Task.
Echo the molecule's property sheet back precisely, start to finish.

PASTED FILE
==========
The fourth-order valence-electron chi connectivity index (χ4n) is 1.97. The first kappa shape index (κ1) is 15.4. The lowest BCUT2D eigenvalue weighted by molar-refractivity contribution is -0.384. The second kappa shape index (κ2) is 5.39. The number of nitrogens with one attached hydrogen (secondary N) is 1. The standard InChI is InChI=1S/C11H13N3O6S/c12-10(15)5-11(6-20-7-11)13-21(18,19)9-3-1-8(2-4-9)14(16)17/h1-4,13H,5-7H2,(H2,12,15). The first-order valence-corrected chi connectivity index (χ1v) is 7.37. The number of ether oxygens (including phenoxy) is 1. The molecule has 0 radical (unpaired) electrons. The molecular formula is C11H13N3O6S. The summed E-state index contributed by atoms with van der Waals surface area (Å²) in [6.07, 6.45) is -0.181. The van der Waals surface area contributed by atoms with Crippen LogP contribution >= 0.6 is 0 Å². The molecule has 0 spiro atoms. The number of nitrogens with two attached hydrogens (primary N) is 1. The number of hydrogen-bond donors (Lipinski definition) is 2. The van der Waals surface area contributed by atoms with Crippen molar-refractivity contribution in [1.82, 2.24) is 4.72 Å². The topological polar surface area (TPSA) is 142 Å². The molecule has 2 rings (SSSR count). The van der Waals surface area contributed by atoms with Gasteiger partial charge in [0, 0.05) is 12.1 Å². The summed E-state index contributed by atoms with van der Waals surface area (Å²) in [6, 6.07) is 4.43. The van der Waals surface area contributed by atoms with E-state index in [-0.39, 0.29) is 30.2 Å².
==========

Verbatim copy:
The fourth-order valence-electron chi connectivity index (χ4n) is 1.97. The first kappa shape index (κ1) is 15.4. The lowest BCUT2D eigenvalue weighted by molar-refractivity contribution is -0.384. The second kappa shape index (κ2) is 5.39. The number of nitrogens with one attached hydrogen (secondary N) is 1. The standard InChI is InChI=1S/C11H13N3O6S/c12-10(15)5-11(6-20-7-11)13-21(18,19)9-3-1-8(2-4-9)14(16)17/h1-4,13H,5-7H2,(H2,12,15). The first-order valence-corrected chi connectivity index (χ1v) is 7.37. The number of ether oxygens (including phenoxy) is 1. The molecule has 0 radical (unpaired) electrons. The molecular formula is C11H13N3O6S. The summed E-state index contributed by atoms with van der Waals surface area (Å²) in [6.07, 6.45) is -0.181. The van der Waals surface area contributed by atoms with Crippen LogP contribution >= 0.6 is 0 Å². The molecule has 0 spiro atoms. The number of nitrogens with two attached hydrogens (primary N) is 1. The number of hydrogen-bond donors (Lipinski definition) is 2. The van der Waals surface area contributed by atoms with Crippen molar-refractivity contribution in [1.82, 2.24) is 4.72 Å². The topological polar surface area (TPSA) is 142 Å². The molecule has 2 rings (SSSR count). The van der Waals surface area contributed by atoms with Gasteiger partial charge in [0, 0.05) is 12.1 Å². The summed E-state index contributed by atoms with van der Waals surface area (Å²) in [6, 6.07) is 4.43. The van der Waals surface area contributed by atoms with E-state index in [-0.39, 0.29) is 30.2 Å².